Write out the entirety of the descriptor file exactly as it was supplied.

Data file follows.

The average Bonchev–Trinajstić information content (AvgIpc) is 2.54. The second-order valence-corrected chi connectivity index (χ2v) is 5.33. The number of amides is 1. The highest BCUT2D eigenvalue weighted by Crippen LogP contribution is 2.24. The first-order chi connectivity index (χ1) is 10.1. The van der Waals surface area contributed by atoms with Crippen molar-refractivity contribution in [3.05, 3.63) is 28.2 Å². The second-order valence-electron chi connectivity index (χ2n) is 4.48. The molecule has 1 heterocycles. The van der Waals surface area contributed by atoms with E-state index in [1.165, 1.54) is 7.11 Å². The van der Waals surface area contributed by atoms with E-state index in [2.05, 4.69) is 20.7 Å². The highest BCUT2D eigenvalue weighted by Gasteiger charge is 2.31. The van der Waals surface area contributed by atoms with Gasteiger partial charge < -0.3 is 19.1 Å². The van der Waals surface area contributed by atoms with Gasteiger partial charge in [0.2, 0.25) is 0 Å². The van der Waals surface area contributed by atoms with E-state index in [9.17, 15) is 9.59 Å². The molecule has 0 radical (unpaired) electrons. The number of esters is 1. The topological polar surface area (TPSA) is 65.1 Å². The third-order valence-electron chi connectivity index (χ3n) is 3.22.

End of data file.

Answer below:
The average Bonchev–Trinajstić information content (AvgIpc) is 2.54. The second-order valence-corrected chi connectivity index (χ2v) is 5.33. The number of amides is 1. The highest BCUT2D eigenvalue weighted by Crippen LogP contribution is 2.24. The first-order chi connectivity index (χ1) is 10.1. The van der Waals surface area contributed by atoms with Crippen molar-refractivity contribution in [3.05, 3.63) is 28.2 Å². The second-order valence-electron chi connectivity index (χ2n) is 4.48. The molecule has 1 heterocycles. The van der Waals surface area contributed by atoms with E-state index in [1.165, 1.54) is 7.11 Å². The van der Waals surface area contributed by atoms with E-state index in [2.05, 4.69) is 20.7 Å². The highest BCUT2D eigenvalue weighted by Gasteiger charge is 2.31. The van der Waals surface area contributed by atoms with Gasteiger partial charge < -0.3 is 19.1 Å². The van der Waals surface area contributed by atoms with Gasteiger partial charge in [0.2, 0.25) is 0 Å². The van der Waals surface area contributed by atoms with E-state index in [9.17, 15) is 9.59 Å². The molecule has 0 radical (unpaired) electrons. The number of esters is 1. The topological polar surface area (TPSA) is 65.1 Å². The third-order valence-electron chi connectivity index (χ3n) is 3.22.